D avid Birch, the renowned economist and president of the research firm Cognetics, Inc., cemented his reputation for iconoclastic analyses in the mid-1970s, around the time that the United States Small Business Administration’s Office of Advocacy was getting started. His 1979 book, “The Job Generation Process,” showed the importance of small firms in creating jobs and helped give recognition and respectability to the field of small business research. Despite his considerable accomplishments since then, Birch expects that his epitaph will probably read, rightly or wrongly, “David Birch discovered that small firms create most of the jobs.”
Birch reflected on his research during Advocacy’s 25th anniversary symposium.
Small business and job creation
In 1979, when Birch published the idea that small businesses create most of the jobs, the reaction was a mixture of shock and disbelief. Large businesses were supposed to dominate the world, weren’t they? “Here was this nerd coming up with the idea that small firms were more important than large ones,” says Birch. “The huge corporations began aiming their cannons.” But others were reaching the same conclusions. The findings indicated that the United States was leading the charge.
Over the years since, other countries have been catching up: women business owners are now a major force in Sweden, for example. The United States was lucky–or perhaps particularly poised to be there first. Birch classified businesses in Wild Kingdom terms. The large, publicly traded firms that have shed millions of jobs over the past two decades are elephants. Small Main Street businesses that create jobs when they start up but then grow very little are mice. And fast-growing businesses that start small, then double in size and double again, are the gazelles. For the past 25 years, the most effective job creators have been the gazelles and the mice. And of those, the gazelles have been the prolific: some 350,000 of these fast-growing companies have created as many jobs in the recent past as the mice, which number in the millions.
Underlying this shift in economic vitality and the importance of small firms is the knowledge revolution of the past quarter century–the shift to a knowledge-based economy in which the source of value has shifted from factories and warehouses to knowledge.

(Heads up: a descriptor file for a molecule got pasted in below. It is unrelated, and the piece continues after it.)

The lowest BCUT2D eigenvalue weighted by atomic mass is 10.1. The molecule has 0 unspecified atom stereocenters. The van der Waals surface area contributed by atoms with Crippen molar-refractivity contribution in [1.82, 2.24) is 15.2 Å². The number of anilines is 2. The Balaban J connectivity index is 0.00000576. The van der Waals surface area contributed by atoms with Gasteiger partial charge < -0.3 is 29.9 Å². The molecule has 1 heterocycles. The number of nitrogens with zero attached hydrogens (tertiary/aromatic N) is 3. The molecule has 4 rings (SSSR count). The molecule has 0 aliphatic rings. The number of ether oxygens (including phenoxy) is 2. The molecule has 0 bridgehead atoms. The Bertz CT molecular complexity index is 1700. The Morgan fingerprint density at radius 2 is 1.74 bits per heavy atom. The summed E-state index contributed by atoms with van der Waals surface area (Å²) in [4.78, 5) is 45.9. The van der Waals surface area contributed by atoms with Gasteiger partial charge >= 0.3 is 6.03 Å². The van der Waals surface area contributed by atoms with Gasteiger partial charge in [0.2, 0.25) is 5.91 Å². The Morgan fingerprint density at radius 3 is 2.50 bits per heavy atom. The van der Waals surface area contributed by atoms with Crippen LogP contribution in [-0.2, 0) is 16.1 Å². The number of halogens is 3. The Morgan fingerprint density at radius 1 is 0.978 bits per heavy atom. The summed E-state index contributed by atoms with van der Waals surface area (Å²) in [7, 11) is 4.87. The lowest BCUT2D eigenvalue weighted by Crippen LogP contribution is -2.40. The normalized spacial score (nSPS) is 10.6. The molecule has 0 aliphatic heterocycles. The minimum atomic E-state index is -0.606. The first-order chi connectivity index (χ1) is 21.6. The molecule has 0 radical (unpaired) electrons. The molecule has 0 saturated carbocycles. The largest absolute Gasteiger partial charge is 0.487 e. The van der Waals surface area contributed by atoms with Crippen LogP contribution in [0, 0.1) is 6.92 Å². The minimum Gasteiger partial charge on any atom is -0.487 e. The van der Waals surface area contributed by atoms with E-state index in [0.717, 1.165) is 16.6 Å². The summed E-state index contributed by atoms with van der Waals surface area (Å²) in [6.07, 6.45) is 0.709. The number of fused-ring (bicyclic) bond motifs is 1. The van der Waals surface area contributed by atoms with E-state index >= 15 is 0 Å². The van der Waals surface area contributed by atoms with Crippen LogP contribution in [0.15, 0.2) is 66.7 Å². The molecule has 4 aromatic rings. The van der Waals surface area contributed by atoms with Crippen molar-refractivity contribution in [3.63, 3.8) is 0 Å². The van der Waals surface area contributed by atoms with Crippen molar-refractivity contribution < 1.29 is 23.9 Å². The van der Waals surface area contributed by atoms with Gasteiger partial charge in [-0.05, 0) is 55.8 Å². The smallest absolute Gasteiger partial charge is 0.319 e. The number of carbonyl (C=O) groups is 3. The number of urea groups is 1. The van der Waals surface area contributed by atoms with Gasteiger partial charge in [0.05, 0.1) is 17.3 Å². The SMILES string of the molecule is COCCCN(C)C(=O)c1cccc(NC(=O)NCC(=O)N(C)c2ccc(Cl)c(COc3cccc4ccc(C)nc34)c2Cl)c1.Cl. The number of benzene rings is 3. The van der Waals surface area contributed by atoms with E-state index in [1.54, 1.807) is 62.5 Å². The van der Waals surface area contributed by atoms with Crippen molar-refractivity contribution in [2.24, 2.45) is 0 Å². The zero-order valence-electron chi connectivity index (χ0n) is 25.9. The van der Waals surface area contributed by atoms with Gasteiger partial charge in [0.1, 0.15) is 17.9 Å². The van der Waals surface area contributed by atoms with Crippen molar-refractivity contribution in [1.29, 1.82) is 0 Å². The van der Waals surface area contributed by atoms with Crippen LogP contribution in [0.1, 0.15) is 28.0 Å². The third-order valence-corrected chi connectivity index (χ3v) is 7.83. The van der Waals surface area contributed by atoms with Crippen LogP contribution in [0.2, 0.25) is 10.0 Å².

Some years ago, Birch was discussing his small business job creation findings with a Canadian historian: “He took me through history, showing that restructurings like the one we’re in now happen every 200 years or so. The last was the Industrial Revolution in 1810-1820. ‘What you’re observing is the next revolution,’ he told me. ‘What happens during these revolutions is that the old order crumbles and the new one emerges.’”
Surviving in the knowledge-based economy
Small business has a key role here. In the current revolution, Birch says, the raw material is not steel or rail lines, but knowledge–brainpower. And it’s not just the high tech businesses that propel most of the growth–it’s the businesses that make efficient use of knowledge, including the tools of technology. The new order emerges through the experiments of thousands of companies–mostly small ones–that try out new ideas, new products, services, and processes in the changing marketplace. Some of the ideas that are particularly well adapted to the emerging market will make gazelles of the companies that capitalize on them–and will in turn shape the emerging order.
Evidence of this new era is in business statistics. Beginning in the 1975 to 1980 period, employment trends reversed themselves. “The Fortune 500 grew every year until 1980 and declined every year after,” Birch says. He also observed that the U.S. economy hasn’t added industrial jobs since 1953. While the work force has grown from 50 million workers to 123 million, all the net growth has been on the knowledge side.
Where are we now?
Birch sees the nation in a recession now, as has happened about every 10 years.“During the last two recessions in the 1980s and 1990s, we found that small firms do better in recessions than large firms,” Birch says. “Large firms do massive layoffs; small firms adjust earlier and more quickly and actually create growth while large firms are collapsing. Small firms are good shock absorbers in recessionary times, and it’s important that Congress get this message as they move to create economic stimulus packages.”
What of the future?
Over the long term, Birch thinks his historian friend is right. “We’re in the middle of a revolution, a transition period. These periods don’t go on forever. After 20 to 30 years, the new order will begin to establish itself. The successful upstarts will become the formidable firms.” Once the upstarts have become the established order, Birch says, it willagain be tough for the small firms to compete. They will be less dominant, although they will continue to be shock absorbers during recessions.
“I think this new order will hold until about the year 2200,” says Birch, “when all hell will break loose again.”
This article was excerpted from the December/January 2002 issue of The Small Business Advocate, a publication of the United States Small Business Administration’s Office of Advocacy.